Pregnant!

Published on October 18th, 2013 | by Jenny Heineman

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Jenny Heineman on The Nasty, Hideous, Dark, Terrifying, Fucking Beautiful Stuff of an Entire Universe

1. Celebrations from below come into the open window. Wild animals, drunk with parental apathy, toss dried leaves at the door and then rearrange my Mexican candles. In the mirror at the side of the bed are two hairy legs, one greasy head of hair, and a bloated tummy in XL pink cotton. I have an emergency jar of peanut butter by the constellation lamp. Its companion, the spoon, is encrusted in thin layers of days old spread.

lamp

2. Giggling, weeping, holding, splashing in the neighborhood pool where the grey haired woman complains to her friends about her other friends. Names, marriage, the implications and politics. He proposes at the mall while we wait for Lens Crafters to make his one-hour glasses.

3. “Sometimes going forward means standing still.”

“Does this mean you’re engaged, then?”

“Are you prepared to be a single mother?”

“The only love that’s real is the kind between a mother and her child.”

4. The first time we had sex, I slipped on a silky thing and nearly fell. You jumped out of bed in order to make sure I was OK. (It was the first time I’d seen you naked.)

5. Brazenness and care and love deep in a black hole where gravity stops making sense, kindness and warmth wrapped in tentative strangeness, fear, the future, hopes and dreams of particularities and made-up identities, my own fear expressed as defensiveness. A shotgun wedding, an inappropriately-aged mate, all those times I decried motherhood and mothers themselves, my belief that I am predisposed to treat my offspring poorly, and so on.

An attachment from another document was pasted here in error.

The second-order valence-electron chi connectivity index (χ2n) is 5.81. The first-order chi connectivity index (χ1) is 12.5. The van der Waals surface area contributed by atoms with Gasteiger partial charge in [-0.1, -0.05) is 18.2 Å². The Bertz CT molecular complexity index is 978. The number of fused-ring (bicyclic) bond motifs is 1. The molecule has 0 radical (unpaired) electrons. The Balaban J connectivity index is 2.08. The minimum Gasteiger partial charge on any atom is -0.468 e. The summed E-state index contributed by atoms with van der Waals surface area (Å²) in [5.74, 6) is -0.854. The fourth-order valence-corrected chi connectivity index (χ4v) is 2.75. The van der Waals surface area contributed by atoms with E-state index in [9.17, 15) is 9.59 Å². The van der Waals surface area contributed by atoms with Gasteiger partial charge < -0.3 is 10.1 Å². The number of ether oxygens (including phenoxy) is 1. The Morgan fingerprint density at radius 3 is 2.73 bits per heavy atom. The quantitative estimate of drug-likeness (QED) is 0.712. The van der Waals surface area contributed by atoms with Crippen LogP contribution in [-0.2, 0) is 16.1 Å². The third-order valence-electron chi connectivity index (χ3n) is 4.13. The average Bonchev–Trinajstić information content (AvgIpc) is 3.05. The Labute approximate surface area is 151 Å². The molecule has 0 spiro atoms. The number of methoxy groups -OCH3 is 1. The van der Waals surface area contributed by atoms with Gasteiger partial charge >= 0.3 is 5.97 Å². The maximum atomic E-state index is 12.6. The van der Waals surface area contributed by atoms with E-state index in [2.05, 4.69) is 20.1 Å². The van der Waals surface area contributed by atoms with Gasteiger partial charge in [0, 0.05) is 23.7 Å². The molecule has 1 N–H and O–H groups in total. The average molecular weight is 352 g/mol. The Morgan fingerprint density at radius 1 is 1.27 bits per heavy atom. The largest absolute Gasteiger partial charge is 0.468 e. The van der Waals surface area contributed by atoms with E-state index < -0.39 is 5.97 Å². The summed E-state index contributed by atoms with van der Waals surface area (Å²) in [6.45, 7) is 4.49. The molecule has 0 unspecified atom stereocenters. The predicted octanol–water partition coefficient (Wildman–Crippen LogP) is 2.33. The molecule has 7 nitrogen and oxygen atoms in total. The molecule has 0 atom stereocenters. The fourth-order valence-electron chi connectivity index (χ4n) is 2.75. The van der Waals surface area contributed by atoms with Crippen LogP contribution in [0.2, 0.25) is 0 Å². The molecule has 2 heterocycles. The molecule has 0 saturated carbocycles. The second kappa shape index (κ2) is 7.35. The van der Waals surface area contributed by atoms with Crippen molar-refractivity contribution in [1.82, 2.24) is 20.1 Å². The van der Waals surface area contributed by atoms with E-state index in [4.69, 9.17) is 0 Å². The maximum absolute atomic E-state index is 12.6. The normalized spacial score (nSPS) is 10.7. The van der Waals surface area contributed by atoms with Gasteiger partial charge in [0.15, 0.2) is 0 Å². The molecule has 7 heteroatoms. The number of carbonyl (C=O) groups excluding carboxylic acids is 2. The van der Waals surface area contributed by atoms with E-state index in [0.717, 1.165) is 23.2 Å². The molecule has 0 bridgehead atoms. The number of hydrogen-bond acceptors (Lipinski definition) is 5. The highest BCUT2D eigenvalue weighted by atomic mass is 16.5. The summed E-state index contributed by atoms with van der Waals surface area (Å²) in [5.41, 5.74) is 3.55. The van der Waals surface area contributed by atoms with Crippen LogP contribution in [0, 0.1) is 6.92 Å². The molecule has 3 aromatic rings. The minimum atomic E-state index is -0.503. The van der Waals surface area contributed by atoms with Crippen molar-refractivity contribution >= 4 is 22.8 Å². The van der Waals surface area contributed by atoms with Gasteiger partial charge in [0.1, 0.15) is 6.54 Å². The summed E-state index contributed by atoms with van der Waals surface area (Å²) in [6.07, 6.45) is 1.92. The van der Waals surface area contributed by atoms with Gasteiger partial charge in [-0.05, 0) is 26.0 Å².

Clarity. A sense of connection. A beauty that surpasses all other beautiful things but is somehow equal to and because of those things.

6. My mother cannot congratulate me because she’s broken her toe and is much too depressed from lack of exercise to call.

7. Hormones tug at my quarreling guts. In between grading papers, lecturing, and daydreaming of fat babies, I gag on puke and sob when I puke alone. Sometimes I offer apologies to the air and imagine there is someone next to me to apologize to.

He is alone, too, on a futon in a warehouse with wide windows in the fall. Bats fly above the wine drinkers on the cobblestone below him. When he says he and his ex-wife are friends, I imagine him leaving me. The grace and femininity of a classically trained whatever will spellbind him and I’ll eventually have to say, “Olive, tell your father I said I don’t want you watching R rated movies.”

The fall comes and goes. My hair sticks to the back of my head. A crust forms over the inner lining of my eyeball and I haven’t had an orgasm in months. The only attractive smell is that of my geriatric poodle. I have some kind of infection. I can’t stand the taste of my own mouth.

geripoodle

8. It is entirely possible to be a bad mother. Furthermore, to the horror of us both, I suggested that our having sex was actually like a kind of  threesome.

9. I only ever abstractly considered children and even then I was usually drunk and on drugs and feeling that kind of loneliness unique to over-indulgence. And then I met him for the second time. I realized, then, that love isn’t at all difficult. Relationships surely are, but love itself— that thing we want to understand conjecturally—is actually molecular. It just happens.